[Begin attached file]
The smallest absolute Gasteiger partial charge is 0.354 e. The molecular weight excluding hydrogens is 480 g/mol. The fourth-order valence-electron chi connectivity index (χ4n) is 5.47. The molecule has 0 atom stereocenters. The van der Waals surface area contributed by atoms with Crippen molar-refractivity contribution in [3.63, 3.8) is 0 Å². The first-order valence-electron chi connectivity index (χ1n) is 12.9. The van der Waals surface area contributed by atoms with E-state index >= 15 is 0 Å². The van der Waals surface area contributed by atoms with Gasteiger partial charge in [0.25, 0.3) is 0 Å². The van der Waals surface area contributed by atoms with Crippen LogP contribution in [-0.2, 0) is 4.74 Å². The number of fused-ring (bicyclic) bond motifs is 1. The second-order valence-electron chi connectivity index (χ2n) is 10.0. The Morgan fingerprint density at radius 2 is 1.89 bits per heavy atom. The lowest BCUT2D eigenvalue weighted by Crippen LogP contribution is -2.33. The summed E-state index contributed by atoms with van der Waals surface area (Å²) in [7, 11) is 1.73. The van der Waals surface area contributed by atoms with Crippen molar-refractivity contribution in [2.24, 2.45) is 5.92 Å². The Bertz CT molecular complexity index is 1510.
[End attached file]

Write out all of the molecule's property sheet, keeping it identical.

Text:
The smallest absolute Gasteiger partial charge is 0.354 e. The molecular weight excluding hydrogens is 480 g/mol. The fourth-order valence-electron chi connectivity index (χ4n) is 5.47. The molecule has 0 atom stereocenters. The van der Waals surface area contributed by atoms with Crippen molar-refractivity contribution in [3.63, 3.8) is 0 Å². The first-order valence-electron chi connectivity index (χ1n) is 12.9. The van der Waals surface area contributed by atoms with E-state index >= 15 is 0 Å². The van der Waals surface area contributed by atoms with Gasteiger partial charge in [0.25, 0.3) is 0 Å². The van der Waals surface area contributed by atoms with Crippen LogP contribution in [-0.2, 0) is 4.74 Å². The number of fused-ring (bicyclic) bond motifs is 1. The second-order valence-electron chi connectivity index (χ2n) is 10.0. The Morgan fingerprint density at radius 2 is 1.89 bits per heavy atom. The lowest BCUT2D eigenvalue weighted by Crippen LogP contribution is -2.33. The summed E-state index contributed by atoms with van der Waals surface area (Å²) in [7, 11) is 1.73. The van der Waals surface area contributed by atoms with Crippen molar-refractivity contribution in [2.24, 2.45) is 5.92 Å². The Bertz CT molecular complexity index is 1510.